Despite the progressive deterioration of the privileged position of French in the European Union, this was not a critical issue until 1992, which was the turning point after which French began to give way to English as the main lingua franca of the EU. This situation triggered the development of an urgent strategy to rescue French, based on the joint promotion of French and multilingualism. The aim of this policy was to curb the threat to French and the other languages, which had been clearly identified in various French institutional documents.
However, a mere change of mentality does not necessarily imply the adoption of policy measures to safeguard the language in the European context. It was also necessary to create a policy framework for action that would result in policy decision-making aimed at defending linguistic diversity and, by extension, the French language. Moreover, these decisions had to be supported by the other Member States; something extremely difficult to achieve if we consider that the strategy to defend diversity was driven almost exclusively by French interests. In Europe, this policy framework was defined by the signing of the Maastricht Treaty in 1992. The Treaty introduces two essential elements that facilitate the new French strategy: a reference to linguistic diversity and the principle of subsidiarity, which stipulates that “the Community shall take action… only if and in so far as the objectives of the proposed action cannot be sufficiently achieved by the Member States and can therefore… be better achieved by the Community”.
Thus, as the introduction of subsidiarity meant an extension of the competencies of Member States, it also ensured that the rest of the Member States supported the safeguarding of linguistic diversity advocated by France. This strategy has been unsuccessful, however, judging by the relentless advance of English as the supranational language of communication since the introduction of the principle of subsidiarity up to the present day. In fact, the current stance of French political leaders and academics suggests certain dissatisfaction with the results of the strategy initiated in 1992. Perhaps it is this dissatisfaction that, in recent years, has led to France adopting measures aimed at consolidating the position of the French language in an area in which it still enjoys a clear privilege in comparison to other official languages: the legal sphere.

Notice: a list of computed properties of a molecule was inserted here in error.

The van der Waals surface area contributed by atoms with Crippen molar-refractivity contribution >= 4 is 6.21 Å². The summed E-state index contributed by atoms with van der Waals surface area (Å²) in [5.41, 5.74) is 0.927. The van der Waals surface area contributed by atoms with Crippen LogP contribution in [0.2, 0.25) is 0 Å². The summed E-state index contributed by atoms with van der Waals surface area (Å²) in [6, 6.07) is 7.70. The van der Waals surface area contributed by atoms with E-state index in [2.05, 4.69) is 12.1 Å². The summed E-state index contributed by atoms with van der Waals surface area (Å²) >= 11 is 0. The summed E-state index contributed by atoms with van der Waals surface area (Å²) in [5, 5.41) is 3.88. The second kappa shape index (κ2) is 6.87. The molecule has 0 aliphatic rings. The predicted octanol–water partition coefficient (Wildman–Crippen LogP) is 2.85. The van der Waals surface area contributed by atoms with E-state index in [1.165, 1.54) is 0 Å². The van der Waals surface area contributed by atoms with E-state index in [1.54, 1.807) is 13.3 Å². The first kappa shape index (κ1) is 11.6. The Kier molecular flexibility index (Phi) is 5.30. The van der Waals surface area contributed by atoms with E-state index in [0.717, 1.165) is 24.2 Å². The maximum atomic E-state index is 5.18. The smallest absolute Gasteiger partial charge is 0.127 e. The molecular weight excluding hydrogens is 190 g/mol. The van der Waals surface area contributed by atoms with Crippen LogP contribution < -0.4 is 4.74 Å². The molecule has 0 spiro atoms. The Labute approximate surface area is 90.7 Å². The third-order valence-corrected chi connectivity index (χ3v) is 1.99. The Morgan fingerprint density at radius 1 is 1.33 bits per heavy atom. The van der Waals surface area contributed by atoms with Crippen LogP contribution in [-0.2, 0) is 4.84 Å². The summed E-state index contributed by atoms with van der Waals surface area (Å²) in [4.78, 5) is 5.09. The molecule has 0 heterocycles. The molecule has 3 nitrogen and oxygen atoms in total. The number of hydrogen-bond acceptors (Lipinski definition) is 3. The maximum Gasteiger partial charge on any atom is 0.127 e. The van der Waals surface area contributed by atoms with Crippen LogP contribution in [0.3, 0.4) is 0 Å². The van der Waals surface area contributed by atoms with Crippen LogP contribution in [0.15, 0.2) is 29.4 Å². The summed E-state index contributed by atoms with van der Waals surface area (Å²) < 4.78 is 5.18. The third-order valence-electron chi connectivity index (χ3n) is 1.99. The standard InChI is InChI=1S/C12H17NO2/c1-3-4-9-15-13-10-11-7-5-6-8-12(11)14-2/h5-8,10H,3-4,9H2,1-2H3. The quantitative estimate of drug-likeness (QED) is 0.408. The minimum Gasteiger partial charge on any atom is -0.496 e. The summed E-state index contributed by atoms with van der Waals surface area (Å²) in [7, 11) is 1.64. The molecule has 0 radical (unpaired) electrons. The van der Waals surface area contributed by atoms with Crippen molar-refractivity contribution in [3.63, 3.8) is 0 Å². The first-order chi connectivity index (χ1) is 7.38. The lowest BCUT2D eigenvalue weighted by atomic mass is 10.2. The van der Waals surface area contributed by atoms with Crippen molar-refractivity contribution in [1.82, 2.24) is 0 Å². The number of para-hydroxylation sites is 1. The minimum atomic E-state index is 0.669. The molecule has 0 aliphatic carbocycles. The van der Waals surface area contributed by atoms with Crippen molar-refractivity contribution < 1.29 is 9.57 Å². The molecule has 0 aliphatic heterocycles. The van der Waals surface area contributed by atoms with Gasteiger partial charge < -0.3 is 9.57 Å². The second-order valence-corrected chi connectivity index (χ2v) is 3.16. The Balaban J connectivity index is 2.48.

Note: This article gives the views of the author, and not the position of EUROPP – European Politics and Policy, nor of the London School of Economics.
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David Fernández Vítores – Universidad Complutense, Madrid
David Fernández Vítores is a researcher in the project The economic value of the Spanish Language: Challenges and Opportunities and a Lecturer at the Complutense University. He has published in the Journal of Language and Politics and other academic journals and is the author of several books (in Spanish) including: The Europe of Babel (2011), and The Multilingual Europe (2010). His work focuses on the role of language as a political instrument in international relations. His latest book, Spanish Language in International Relations (2012) can be downloaded here.